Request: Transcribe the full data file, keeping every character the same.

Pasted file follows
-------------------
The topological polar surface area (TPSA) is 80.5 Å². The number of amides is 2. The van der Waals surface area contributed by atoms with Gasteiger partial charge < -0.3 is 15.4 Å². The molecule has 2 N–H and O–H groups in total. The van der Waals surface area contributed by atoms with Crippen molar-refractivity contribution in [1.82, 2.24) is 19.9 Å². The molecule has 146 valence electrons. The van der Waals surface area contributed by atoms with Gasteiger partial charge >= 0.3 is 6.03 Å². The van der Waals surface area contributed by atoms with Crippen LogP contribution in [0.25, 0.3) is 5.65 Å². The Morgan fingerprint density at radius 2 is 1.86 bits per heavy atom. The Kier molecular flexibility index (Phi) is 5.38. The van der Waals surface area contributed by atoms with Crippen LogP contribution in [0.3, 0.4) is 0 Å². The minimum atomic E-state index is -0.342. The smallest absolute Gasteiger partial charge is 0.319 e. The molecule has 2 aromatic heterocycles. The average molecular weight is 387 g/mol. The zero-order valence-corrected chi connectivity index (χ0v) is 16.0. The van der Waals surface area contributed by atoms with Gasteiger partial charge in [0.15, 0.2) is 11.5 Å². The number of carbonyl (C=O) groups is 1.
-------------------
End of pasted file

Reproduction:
The topological polar surface area (TPSA) is 80.5 Å². The number of amides is 2. The van der Waals surface area contributed by atoms with Gasteiger partial charge < -0.3 is 15.4 Å². The molecule has 2 N–H and O–H groups in total. The van der Waals surface area contributed by atoms with Crippen molar-refractivity contribution in [1.82, 2.24) is 19.9 Å². The molecule has 146 valence electrons. The van der Waals surface area contributed by atoms with Gasteiger partial charge >= 0.3 is 6.03 Å². The van der Waals surface area contributed by atoms with Crippen LogP contribution in [0.25, 0.3) is 5.65 Å². The Morgan fingerprint density at radius 2 is 1.86 bits per heavy atom. The Kier molecular flexibility index (Phi) is 5.38. The van der Waals surface area contributed by atoms with Crippen LogP contribution in [0.3, 0.4) is 0 Å². The minimum atomic E-state index is -0.342. The smallest absolute Gasteiger partial charge is 0.319 e. The molecule has 2 aromatic heterocycles. The average molecular weight is 387 g/mol. The zero-order valence-corrected chi connectivity index (χ0v) is 16.0. The van der Waals surface area contributed by atoms with Gasteiger partial charge in [0.15, 0.2) is 11.5 Å². The number of carbonyl (C=O) groups is 1.